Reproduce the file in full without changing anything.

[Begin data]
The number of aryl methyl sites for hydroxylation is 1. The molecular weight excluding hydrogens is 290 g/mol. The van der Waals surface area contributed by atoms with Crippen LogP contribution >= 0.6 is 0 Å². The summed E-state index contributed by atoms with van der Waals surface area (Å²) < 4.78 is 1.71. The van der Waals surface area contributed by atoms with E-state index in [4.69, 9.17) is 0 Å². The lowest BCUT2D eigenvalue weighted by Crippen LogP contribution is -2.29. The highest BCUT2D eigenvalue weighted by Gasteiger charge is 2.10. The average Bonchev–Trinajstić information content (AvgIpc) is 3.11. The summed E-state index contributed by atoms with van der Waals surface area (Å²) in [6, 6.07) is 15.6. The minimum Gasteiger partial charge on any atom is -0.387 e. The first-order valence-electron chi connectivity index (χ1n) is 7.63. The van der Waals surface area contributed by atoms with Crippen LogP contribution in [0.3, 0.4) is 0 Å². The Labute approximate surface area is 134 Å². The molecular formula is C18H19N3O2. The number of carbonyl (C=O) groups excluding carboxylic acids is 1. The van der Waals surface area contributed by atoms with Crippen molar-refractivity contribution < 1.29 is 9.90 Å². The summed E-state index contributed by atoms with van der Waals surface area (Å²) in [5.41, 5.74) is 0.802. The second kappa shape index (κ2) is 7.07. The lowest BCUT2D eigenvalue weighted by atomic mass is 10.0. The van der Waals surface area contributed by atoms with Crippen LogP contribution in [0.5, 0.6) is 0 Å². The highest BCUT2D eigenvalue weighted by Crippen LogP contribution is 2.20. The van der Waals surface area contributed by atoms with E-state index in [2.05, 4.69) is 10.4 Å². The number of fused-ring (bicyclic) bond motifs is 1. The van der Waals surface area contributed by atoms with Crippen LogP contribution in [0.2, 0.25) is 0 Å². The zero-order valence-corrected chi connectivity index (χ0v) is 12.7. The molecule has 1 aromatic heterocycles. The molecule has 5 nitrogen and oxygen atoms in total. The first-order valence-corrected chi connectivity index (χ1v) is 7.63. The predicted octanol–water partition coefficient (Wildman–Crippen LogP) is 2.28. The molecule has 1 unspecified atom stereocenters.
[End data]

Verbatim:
The number of aryl methyl sites for hydroxylation is 1. The molecular weight excluding hydrogens is 290 g/mol. The van der Waals surface area contributed by atoms with Crippen LogP contribution >= 0.6 is 0 Å². The summed E-state index contributed by atoms with van der Waals surface area (Å²) < 4.78 is 1.71. The van der Waals surface area contributed by atoms with E-state index in [4.69, 9.17) is 0 Å². The lowest BCUT2D eigenvalue weighted by Crippen LogP contribution is -2.29. The highest BCUT2D eigenvalue weighted by Gasteiger charge is 2.10. The average Bonchev–Trinajstić information content (AvgIpc) is 3.11. The summed E-state index contributed by atoms with van der Waals surface area (Å²) in [6, 6.07) is 15.6. The minimum Gasteiger partial charge on any atom is -0.387 e. The first-order valence-electron chi connectivity index (χ1n) is 7.63. The van der Waals surface area contributed by atoms with Crippen LogP contribution in [0.3, 0.4) is 0 Å². The Labute approximate surface area is 134 Å². The molecular formula is C18H19N3O2. The number of carbonyl (C=O) groups excluding carboxylic acids is 1. The van der Waals surface area contributed by atoms with Crippen molar-refractivity contribution < 1.29 is 9.90 Å². The summed E-state index contributed by atoms with van der Waals surface area (Å²) in [5.41, 5.74) is 0.802. The second kappa shape index (κ2) is 7.07. The lowest BCUT2D eigenvalue weighted by atomic mass is 10.0. The van der Waals surface area contributed by atoms with Crippen LogP contribution in [0.5, 0.6) is 0 Å². The highest BCUT2D eigenvalue weighted by Crippen LogP contribution is 2.20. The van der Waals surface area contributed by atoms with E-state index in [2.05, 4.69) is 10.4 Å². The number of fused-ring (bicyclic) bond motifs is 1. The van der Waals surface area contributed by atoms with Crippen LogP contribution in [0.2, 0.25) is 0 Å². The zero-order valence-corrected chi connectivity index (χ0v) is 12.7. The molecule has 1 aromatic heterocycles. The molecule has 5 nitrogen and oxygen atoms in total. The first-order valence-corrected chi connectivity index (χ1v) is 7.63. The predicted octanol–water partition coefficient (Wildman–Crippen LogP) is 2.28. The molecule has 1 unspecified atom stereocenters.